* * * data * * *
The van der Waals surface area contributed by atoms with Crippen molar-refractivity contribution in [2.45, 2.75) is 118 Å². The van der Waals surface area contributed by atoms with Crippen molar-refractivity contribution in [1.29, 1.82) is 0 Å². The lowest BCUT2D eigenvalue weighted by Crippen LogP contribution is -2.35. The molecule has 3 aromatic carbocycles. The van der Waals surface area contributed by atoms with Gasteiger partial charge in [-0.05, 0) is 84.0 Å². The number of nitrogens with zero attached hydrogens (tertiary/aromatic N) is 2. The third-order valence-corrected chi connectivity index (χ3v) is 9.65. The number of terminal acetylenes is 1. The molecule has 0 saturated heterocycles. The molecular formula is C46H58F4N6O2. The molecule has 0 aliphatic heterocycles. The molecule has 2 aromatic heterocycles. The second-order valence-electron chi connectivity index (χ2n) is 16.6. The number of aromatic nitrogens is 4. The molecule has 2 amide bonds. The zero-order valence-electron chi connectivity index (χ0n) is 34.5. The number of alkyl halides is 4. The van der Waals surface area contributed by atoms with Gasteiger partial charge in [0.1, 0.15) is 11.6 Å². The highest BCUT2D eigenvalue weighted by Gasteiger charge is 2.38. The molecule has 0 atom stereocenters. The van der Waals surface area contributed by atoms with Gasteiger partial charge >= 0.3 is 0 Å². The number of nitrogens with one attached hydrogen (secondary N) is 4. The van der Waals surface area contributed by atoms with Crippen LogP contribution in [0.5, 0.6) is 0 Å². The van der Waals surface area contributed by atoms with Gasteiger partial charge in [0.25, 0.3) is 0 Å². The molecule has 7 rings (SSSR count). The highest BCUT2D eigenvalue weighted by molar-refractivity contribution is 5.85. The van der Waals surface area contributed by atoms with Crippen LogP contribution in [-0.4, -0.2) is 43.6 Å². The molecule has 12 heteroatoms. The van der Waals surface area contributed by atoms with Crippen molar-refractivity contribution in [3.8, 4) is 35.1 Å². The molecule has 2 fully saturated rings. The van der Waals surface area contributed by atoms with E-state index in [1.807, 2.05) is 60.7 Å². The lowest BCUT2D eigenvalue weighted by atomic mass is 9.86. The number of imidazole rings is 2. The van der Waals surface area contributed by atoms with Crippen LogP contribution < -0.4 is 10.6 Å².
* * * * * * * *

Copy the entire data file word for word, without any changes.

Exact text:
The van der Waals surface area contributed by atoms with Crippen molar-refractivity contribution in [2.45, 2.75) is 118 Å². The van der Waals surface area contributed by atoms with Crippen molar-refractivity contribution in [1.29, 1.82) is 0 Å². The lowest BCUT2D eigenvalue weighted by Crippen LogP contribution is -2.35. The molecule has 3 aromatic carbocycles. The van der Waals surface area contributed by atoms with Gasteiger partial charge in [-0.05, 0) is 84.0 Å². The number of nitrogens with zero attached hydrogens (tertiary/aromatic N) is 2. The third-order valence-corrected chi connectivity index (χ3v) is 9.65. The number of terminal acetylenes is 1. The molecule has 0 saturated heterocycles. The molecular formula is C46H58F4N6O2. The molecule has 0 aliphatic heterocycles. The molecule has 2 aromatic heterocycles. The second-order valence-electron chi connectivity index (χ2n) is 16.6. The number of aromatic nitrogens is 4. The molecule has 2 amide bonds. The zero-order valence-electron chi connectivity index (χ0n) is 34.5. The number of alkyl halides is 4. The van der Waals surface area contributed by atoms with Gasteiger partial charge in [0.1, 0.15) is 11.6 Å². The highest BCUT2D eigenvalue weighted by Gasteiger charge is 2.38. The molecule has 0 atom stereocenters. The van der Waals surface area contributed by atoms with Gasteiger partial charge >= 0.3 is 0 Å². The number of nitrogens with one attached hydrogen (secondary N) is 4. The van der Waals surface area contributed by atoms with Crippen LogP contribution in [0.5, 0.6) is 0 Å². The van der Waals surface area contributed by atoms with Gasteiger partial charge in [0.25, 0.3) is 0 Å². The molecule has 7 rings (SSSR count). The highest BCUT2D eigenvalue weighted by molar-refractivity contribution is 5.85. The van der Waals surface area contributed by atoms with Crippen LogP contribution in [-0.4, -0.2) is 43.6 Å². The molecule has 12 heteroatoms. The van der Waals surface area contributed by atoms with Crippen molar-refractivity contribution in [3.8, 4) is 35.1 Å². The molecule has 2 fully saturated rings. The van der Waals surface area contributed by atoms with E-state index in [1.807, 2.05) is 60.7 Å². The lowest BCUT2D eigenvalue weighted by atomic mass is 9.86. The number of imidazole rings is 2. The van der Waals surface area contributed by atoms with Crippen LogP contribution < -0.4 is 10.6 Å².